The refectory was a beautiful room with a high vaulted ceiling and complex stonework. Each of the main craft masters had worked on the halls so that the walls were bright with frescos by the chief imagers of the city and lit by windows of magnificent glass depicting the myth of Arché, the creator dragon whom God had sent to seed the world and who, as the dark basilisk, would one day destroy it. It was hard to escape images of the dragon in this hall and, as she chewed on the weevily dark bread, Donna allowed herself briefly to recall the glorious liberation of flight. The red-garbed priest, the Most Humble Servant Hortim, was intoning the general confession of humility. Donna scarcely listened, busy with her own thoughts.
The slave had to address her twice before she heard him. His green-stained face looked sickly in the filtered light — by his tattoo he had been a native of the conquered city of Lambrugio.
‘How will you serve me?’ Donna answered softly in response.
‘The Doctor Esteemed Melagiar would have you scribe for him, Oppidan.’
Donna had never heard of Melagiar, but the university was stuffed full of Doctor Esteemeds so that was unsurprising. It was unusual to be asked for by name, but then she, when her humility failed her, had to admit she was an excellent scribe. She tried harder than most of her fellow acolytes, who were not interested in making this more than the usual three-month work tour.
She stuffed the remaining bread up her sleeve and, bowing vaguely in the direction of her peers and genuflecting towards the Most Humble Servant, she followed the slave through the cloisters to the library and study rooms. It was even colder in the cloisters, where frost had petrified the spiders’ webs that decorated the tracery of the arched portals into the finest silver filigree. The slave’s bare feet were blue with cold and Donna was rapidly losing all feeling in her own. There would be no fires lit until after midwinter, by order of the Arkel — the high priest of Arché and the unacknowledged ruler of the Council of Ten. The Council blamed the war for the shortage of fuel if not for the cold — even the most loyal of oppidans might find that hard to swallow.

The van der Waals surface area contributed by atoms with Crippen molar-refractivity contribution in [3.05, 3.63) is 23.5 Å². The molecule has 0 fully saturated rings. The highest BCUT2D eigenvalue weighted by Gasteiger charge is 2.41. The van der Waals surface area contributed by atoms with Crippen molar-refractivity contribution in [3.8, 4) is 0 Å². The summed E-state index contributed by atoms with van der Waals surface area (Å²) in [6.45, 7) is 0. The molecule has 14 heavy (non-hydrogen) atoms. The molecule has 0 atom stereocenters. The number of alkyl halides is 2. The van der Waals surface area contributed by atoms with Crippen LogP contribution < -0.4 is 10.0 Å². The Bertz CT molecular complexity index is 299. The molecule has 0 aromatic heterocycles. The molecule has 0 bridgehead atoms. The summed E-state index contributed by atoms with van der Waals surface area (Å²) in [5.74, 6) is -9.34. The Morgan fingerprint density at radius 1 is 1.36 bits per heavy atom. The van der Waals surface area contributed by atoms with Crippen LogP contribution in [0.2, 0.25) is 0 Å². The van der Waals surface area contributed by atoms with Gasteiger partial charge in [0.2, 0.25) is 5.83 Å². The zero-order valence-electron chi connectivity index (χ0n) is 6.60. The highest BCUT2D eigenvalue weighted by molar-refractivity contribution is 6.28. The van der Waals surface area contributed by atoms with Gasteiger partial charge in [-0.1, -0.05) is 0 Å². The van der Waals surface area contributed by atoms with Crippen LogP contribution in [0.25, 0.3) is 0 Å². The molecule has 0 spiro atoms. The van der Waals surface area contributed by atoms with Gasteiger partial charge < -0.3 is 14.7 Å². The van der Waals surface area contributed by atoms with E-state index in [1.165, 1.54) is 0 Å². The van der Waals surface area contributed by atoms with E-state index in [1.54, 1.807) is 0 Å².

The slave indicated a narrow arched stairway and said flatly,
‘Oppidan Donna will find the Doctor Esteemed Melagiar at the top of the South Tower.’
His voice sounded so weak and unsteady that Donna found herself looking at the man not the messenger. He was tall and cadaverous, with the characteristically high-cheekboned face of his countrymen. Older than Donna by some years, he looked ill even in the daylight, and the green stain with which he had been marked looked lurid and ugly on his finely chiselled face. His breath was tainted with the sweetness of berenslip. His eyes had a hectic gleam. The war with High Verda must have been going even more badly than they’d heard — berenslip, as Donna knew from her mother’s training, not to mention her own work with the apothecaries, was an elixir which gave the sensation of fullness in an empty belly; it stimulated health in the weak. It was given to those on the point of starvation. It occurred to her that when oppidans — free citizens of Lunnzia — were given coarse black bread, there could be no reserves left for the slaves. With uncharacteristic generosity she found herself giving the man the remaining hunk of food from her sleeve. He looked at her dazedly.
‘Eat it! It is health giving,’ she commanded, before climbing the dim stairwell.
‘Oppidan Donna.’ She turned to see the slave looking at her intently. ‘In my city that is now no city, I would have said to you be wary.’
Donna met his eyes and saw something there she did not expect to see in the eyes of a slave. She bowed an acknowledgment and continued on her way. He should not have spoken to her except to pass on a message, but he’d given her something as payment for the bread. That was how things worked in Lambrugio — or so it was said. In that brief exchange which had turned her generosity into a transaction, she had seen a flicker of pride in the man’s feverish eyes. In accepting that payment, she had allowed him to embroil her in the corruption of his kind. She shook her head to rid herself of such unwelcome thoughts and to focus her mind on the important part — what did the warning mean?